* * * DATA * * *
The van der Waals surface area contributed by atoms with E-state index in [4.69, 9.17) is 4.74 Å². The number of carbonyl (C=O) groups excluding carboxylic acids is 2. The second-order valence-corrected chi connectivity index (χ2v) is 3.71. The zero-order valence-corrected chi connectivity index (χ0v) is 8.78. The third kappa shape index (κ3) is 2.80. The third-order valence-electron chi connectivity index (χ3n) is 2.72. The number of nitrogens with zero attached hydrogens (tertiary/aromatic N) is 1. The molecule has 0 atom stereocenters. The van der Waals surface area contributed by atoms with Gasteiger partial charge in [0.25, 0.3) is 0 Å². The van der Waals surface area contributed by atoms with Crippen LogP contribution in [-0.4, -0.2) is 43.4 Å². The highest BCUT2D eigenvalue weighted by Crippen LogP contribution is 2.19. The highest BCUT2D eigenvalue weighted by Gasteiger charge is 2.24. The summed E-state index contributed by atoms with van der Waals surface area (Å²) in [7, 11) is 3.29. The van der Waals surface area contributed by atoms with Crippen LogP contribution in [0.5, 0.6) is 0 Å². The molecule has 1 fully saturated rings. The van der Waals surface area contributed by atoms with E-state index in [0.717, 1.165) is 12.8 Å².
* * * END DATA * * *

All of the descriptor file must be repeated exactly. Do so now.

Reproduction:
The van der Waals surface area contributed by atoms with E-state index in [4.69, 9.17) is 4.74 Å². The number of carbonyl (C=O) groups excluding carboxylic acids is 2. The second-order valence-corrected chi connectivity index (χ2v) is 3.71. The zero-order valence-corrected chi connectivity index (χ0v) is 8.78. The third kappa shape index (κ3) is 2.80. The third-order valence-electron chi connectivity index (χ3n) is 2.72. The number of nitrogens with zero attached hydrogens (tertiary/aromatic N) is 1. The molecule has 0 atom stereocenters. The van der Waals surface area contributed by atoms with Gasteiger partial charge in [0.25, 0.3) is 0 Å². The van der Waals surface area contributed by atoms with Crippen LogP contribution in [-0.4, -0.2) is 43.4 Å². The highest BCUT2D eigenvalue weighted by Crippen LogP contribution is 2.19. The highest BCUT2D eigenvalue weighted by Gasteiger charge is 2.24. The summed E-state index contributed by atoms with van der Waals surface area (Å²) in [7, 11) is 3.29. The van der Waals surface area contributed by atoms with Crippen LogP contribution in [0.5, 0.6) is 0 Å². The molecule has 1 fully saturated rings. The van der Waals surface area contributed by atoms with E-state index in [0.717, 1.165) is 12.8 Å².